After three years and more than £1.1 million worth of consultation, the Royal Shakespeare Company has finally officially scrapped plans to demolish its Grade II-listed Royal Shakespeare Theatre (See The Goss, 14 Sep 2004).

Instead, as part of a new £100 million redevelopment plan, a new, more intimate thrust-stage auditorium will be created within the existing 1932 riverside building. Work is due to begin in spring 2007, after the year-long Complete Works of Shakespeare Festival (See News, 14 Sep 2004). The decision, approved at a meeting of the RSC’s Board of Directors this morning, will be communicated to the rest of the company at a meeting at 4.30pm today.

Former RSC artistic director Adrian Noble caused a public uproar when he announced the demolition of the RST (pictured) in favour of a 21st-century “waterfront theatre village” (See News, 18 Oct 2001). The controversy surrounding that and his decision to withdraw the company from its London residency at the Barbican Centre eventually led to his resignation in April 2002 (See News, 24 Apr 2002). Since succeeding Noble in April 2003 (See News, 31 Mar 2003), Michael Boyd has been dealing with the consequences of Noble’s company changes, almost all of which have now been overturned.

The new 1,000-seat RST auditorium will be a ‘one room’ theatre where the stage thrusts into the audience with theatregoers seated around. Once redesigned, the distance from the furthest seat to the stage will be reduced from the current 27 metres to between 14 and 16 metres.

Boyd’s £100 million plan includes expansion of both front of house (more disabled access, bar, restaurants, toilet and exhibition space) and backstage facilities (improved dressing rooms, technical and support areas). The Swan and The Other Place theatres will be retained, and a new dedicated space for the company’s educational activity will be created. Throughout the construction period, the RSC will continue to perform in Stratford.

Commenting today on the revised RST approach, Boyd said: “Most major new theatres of the last century have moved away from the ‘us and them’ of the 19th-century proscenium ‘picture frame’ in search of spaces which celebrate the interaction cinema can’t achieve. Our commitment to bring an immediacy and clarity to Shakespeare means we need to bring the audience to a more engaged relationship with our actors. The best way we can achieve this is in a bold, thrust, one-room auditorium – a modern take on the courtyard theatres of Shakespeare’s day. Actors, directors and audiences alike want a more intimate experience than the current RST can offer.”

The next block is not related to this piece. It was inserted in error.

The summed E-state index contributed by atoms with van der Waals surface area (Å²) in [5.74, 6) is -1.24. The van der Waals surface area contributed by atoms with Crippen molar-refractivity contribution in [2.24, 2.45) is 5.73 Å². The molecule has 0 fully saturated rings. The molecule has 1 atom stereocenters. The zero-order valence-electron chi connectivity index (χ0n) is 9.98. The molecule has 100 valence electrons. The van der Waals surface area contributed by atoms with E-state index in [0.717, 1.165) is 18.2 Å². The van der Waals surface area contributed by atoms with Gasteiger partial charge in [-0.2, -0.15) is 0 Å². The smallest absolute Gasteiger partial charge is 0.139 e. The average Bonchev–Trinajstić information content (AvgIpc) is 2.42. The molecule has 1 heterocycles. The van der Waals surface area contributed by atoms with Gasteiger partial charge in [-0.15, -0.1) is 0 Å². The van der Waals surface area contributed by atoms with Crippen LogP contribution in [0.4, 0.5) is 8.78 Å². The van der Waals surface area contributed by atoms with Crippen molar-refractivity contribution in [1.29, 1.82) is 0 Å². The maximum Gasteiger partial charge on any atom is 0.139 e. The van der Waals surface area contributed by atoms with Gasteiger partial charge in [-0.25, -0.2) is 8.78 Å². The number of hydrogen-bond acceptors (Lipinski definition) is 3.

Support for new redevelopment

The RSC will soon launch the search for the project’s architect, for whom the brief will include preservation and restoration of the key heritage elements of the 1932 building, including the art deco façade, foyers and ‘fountain staircase’ which links the stalls and circle bars. The Victorian gothic exterior of the former 1879 Memorial Theatre – partially destroyed by fire in 1926 – will also be preserved and restored.

The new plan has been supported by many historians, performers and others who previously attacked Noble’s demolition plans. Dr Simon Thurley, chief executive of English Heritage said: “The Royal Shakespeare Theatre is an iconic building and draws audiences and actors from around the world. Yet it has long been acknowledged that the theatre has many shortcomings and fails to meet the expectations of today’s increasingly sophisticated audiences. We are delighted that the RSC is going to refurbish the 1932 theatre in a way which will see its outstanding art deco interiors retained. We believe there is great scope for upgrading the historic building while maintaining its special character.”

RSC Honorary Associate Artist, Dame Judi Dench also lent her “full support” for the “spectacular idea”. She said: “As someone who has played all the RSC theatres, it seems to me that what the company has now found is a brilliant way of retaining the original building while constructing a new theatre inside it which will work wonderfully for actors and audiences alike.”

Chairman of the RSC Board, Sir Christopher Bland added: “The RSC will now apply to Arts Council England and Advantage West Midlands for financial support for the design phase. This project has been on a long and valuable journey. What’s always been clear is the need for a new main stage in Stratford. I’m confident now that we have a plan that will work for both audiences and artists.”

Michael Boyd has promised that, once the Stratford redevelopment was decided, the company would concentrate more fully on reversing Noble’s other controversial decision concerning the company’s London presence. He has already announced a 22-week winter residency at the West End’s Albery Theatre for five productions from the Stratford season and vowed that, within the coming years, the RSC will once again have a permanent base in London (See News, 15 Jul 2004).

- by Terri Paddock